Hanford wants to send some of its radioactive tank wastes to New Mexico. However, New Mexico might not want to accept it.
Gov. Jay Inslee painted the proposal as a solution to six new underground tanks suspecting of leaking highly radioactive wastes at a Hanford.
"We think that is the right step for all of us to pursue," Inslee said at a Wednesday press conference a Hanford.
Indeed, Hanford had already planned to send the wastes from five of those tanks to New Mexico before they were suspected of leaking. It was almost as if the solution was in place before the problem appeared.
On the other hand, the solution will be long and complicated — facing possible delays by the federal budget sequestration cuts, which will hit Hanford heavily.
"We have to look at the big picture," said Tom Fletcher, DOE assistant manager for tank farms at Hanford. "We have to look at the budget constraints."
The central part of the Hanford nuclear reservation has 149 single-shell tanks and 28 newer double-shell tanks holding 53 million gallons of highly radioactive fluids, sludges, gunk and crusts — all underground. There are 18 clusters of tanks — dubbed "tank farms" — spread out seven to 14 miles from the Columbia River. Sixty-seven of the single-shell tanks have been designated leakers or suspected leakers for decades, putting more than 1 million gallons of highly radioactive wastes into the ground.
Hanford has pumped almost all the liquids from the single-shell tanks into the double-shell shells, finishing that task in 2005. The single-shell tanks still hold sludge, gunk and crusts, plus tiny pockets of fluids.
Recently, tests were conducted on several single-shell tanks to see whether rainwater was leaking into them through possible cracks. Those tests showed a dip in fluid levels in Tank T-111. Engineers extrapolated that drop into a leak of 150 gallons to 300 gallons annually for an undetermined number of years. The tanks are roughly 250 to 300 above the aquifer.
Several days ago, five extra single-shell tanks showed signs of leaking. Four of the six tanks were already on the list of 67 suspected past leakers. So ultimately, the number of suspected leakers is now 69.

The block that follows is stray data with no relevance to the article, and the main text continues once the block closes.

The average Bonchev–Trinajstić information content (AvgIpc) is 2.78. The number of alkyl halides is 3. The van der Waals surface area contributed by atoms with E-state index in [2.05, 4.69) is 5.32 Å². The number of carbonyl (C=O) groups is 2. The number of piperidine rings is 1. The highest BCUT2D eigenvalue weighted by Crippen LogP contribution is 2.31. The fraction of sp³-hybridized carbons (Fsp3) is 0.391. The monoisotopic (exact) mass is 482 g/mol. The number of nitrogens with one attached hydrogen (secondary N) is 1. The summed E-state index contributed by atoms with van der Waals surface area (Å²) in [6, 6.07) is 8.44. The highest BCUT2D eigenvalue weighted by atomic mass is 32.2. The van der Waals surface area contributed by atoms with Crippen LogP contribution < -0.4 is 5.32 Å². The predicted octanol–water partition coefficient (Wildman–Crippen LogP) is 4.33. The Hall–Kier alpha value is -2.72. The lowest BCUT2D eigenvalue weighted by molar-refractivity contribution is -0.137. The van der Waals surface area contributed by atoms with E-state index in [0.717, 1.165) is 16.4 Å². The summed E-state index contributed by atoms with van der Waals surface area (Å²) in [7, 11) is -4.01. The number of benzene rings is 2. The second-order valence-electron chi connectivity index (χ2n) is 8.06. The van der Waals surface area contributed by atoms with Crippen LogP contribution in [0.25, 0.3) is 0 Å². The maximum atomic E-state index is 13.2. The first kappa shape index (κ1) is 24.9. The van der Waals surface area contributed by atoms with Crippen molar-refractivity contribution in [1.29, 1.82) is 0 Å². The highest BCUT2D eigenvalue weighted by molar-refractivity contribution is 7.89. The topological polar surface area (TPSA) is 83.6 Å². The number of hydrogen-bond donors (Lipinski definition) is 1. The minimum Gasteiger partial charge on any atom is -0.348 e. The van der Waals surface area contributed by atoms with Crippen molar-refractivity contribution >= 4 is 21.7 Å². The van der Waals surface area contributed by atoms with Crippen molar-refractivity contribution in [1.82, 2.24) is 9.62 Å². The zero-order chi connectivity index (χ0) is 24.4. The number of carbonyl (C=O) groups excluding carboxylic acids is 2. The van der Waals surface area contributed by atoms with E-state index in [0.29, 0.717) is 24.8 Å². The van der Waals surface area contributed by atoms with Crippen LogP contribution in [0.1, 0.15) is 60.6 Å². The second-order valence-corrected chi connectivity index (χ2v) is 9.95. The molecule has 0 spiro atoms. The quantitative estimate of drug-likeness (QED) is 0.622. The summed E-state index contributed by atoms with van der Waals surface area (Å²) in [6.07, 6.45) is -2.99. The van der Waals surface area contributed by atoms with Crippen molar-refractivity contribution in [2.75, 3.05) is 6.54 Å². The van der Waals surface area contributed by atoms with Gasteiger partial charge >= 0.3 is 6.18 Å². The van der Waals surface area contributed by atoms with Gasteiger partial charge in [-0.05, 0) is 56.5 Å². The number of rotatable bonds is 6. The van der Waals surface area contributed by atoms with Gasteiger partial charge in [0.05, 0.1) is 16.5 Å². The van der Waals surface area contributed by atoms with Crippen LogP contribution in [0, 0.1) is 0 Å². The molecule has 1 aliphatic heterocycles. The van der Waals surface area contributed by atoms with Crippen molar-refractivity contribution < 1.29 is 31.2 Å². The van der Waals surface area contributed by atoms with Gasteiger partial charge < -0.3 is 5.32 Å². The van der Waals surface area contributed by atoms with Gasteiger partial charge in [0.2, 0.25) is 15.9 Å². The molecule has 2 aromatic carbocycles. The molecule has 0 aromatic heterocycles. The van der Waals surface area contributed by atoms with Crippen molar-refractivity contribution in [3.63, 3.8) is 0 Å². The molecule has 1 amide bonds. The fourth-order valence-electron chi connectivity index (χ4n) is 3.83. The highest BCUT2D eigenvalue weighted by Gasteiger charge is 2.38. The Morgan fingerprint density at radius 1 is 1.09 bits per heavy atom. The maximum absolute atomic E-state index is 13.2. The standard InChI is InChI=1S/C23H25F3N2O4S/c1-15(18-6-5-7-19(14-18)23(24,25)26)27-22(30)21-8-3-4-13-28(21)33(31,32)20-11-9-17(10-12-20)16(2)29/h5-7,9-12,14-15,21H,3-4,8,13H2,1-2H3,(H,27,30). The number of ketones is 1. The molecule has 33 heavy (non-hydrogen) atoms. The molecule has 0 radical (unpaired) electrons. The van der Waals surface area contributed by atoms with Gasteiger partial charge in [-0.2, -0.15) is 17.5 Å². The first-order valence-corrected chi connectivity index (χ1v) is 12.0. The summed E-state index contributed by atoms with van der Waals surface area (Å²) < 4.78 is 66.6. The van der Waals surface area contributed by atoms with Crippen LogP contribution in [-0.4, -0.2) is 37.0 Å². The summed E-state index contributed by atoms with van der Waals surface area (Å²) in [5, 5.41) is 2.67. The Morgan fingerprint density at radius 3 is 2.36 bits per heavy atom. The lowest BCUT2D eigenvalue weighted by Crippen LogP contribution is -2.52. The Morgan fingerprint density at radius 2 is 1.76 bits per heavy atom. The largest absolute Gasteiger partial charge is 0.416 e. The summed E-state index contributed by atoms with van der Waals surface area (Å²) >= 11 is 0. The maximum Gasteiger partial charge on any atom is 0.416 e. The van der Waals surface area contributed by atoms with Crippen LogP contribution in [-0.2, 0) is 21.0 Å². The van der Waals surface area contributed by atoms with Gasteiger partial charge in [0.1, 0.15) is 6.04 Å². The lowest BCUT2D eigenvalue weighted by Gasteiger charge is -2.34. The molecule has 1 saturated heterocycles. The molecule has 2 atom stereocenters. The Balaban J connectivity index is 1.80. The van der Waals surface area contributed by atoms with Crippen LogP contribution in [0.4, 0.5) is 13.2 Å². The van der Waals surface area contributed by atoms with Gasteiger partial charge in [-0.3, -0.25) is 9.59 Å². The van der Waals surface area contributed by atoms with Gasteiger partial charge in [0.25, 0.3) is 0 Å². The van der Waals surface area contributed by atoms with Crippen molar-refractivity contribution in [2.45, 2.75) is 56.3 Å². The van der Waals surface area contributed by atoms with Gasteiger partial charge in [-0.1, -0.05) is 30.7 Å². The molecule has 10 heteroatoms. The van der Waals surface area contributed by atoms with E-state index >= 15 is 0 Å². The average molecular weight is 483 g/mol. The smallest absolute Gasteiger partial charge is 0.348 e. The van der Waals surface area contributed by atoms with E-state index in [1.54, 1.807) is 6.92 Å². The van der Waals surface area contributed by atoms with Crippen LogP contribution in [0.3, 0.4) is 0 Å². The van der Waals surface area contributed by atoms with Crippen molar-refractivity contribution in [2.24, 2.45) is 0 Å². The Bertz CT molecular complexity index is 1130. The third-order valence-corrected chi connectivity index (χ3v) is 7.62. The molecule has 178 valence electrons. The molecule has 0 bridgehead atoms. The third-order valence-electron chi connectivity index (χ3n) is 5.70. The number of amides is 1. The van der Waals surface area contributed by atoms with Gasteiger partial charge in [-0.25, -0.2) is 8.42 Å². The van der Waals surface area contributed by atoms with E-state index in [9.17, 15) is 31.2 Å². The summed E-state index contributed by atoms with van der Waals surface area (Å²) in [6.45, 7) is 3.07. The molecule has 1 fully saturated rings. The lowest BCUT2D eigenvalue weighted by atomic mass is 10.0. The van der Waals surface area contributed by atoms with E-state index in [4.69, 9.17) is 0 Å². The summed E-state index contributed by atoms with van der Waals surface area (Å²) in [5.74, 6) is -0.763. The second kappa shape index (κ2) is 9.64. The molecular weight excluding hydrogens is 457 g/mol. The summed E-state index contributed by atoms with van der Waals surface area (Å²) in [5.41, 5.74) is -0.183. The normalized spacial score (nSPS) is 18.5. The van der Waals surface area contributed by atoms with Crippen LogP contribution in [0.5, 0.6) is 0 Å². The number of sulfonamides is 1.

Hanford's long-range plans included emptying roughly 3 million gallons of gunk — with the consistency of peanut butter — from nine tanks. These wastes are dubbed "contact-handled transuranic wastes," which translates to sludges whose radioactivity is between high-level and low-level, and can be handled by people in protective suits. Lots of Hanford's wastes can be handled only by remote control. Five of the six leaking single-shell tanks are among those nine. The sixth tank holds high-level radioactive wastes.
The Department of Energy has a 2,150-foot-deep manmade cavern near Carlsbad, N.M, which accepts radioactive junk in barrels -- at the transuranic contamination levels -- for permanent storage. It is called the Waste Isolation Pilot Project, or "WIPP."
DOE announced Wednesday it will put its long-standing plan regarding shipping waste to New Mexico into action for nine tanks. However, the details are up in the air.
Hanford does not yet know how it will remove the wastes from those nine tanks — including the five new leakers. It also does not know whether it will have to build a facility to convert the sludges into cement-like grout or something pebble-like that can be stored in the WIPP. It does not know whether the removed wastes will be stored in 55-gallon barrels or huge tubs while Hanford. It has no cost estimates. It does not have a deadline for nailing down the answers to those questions.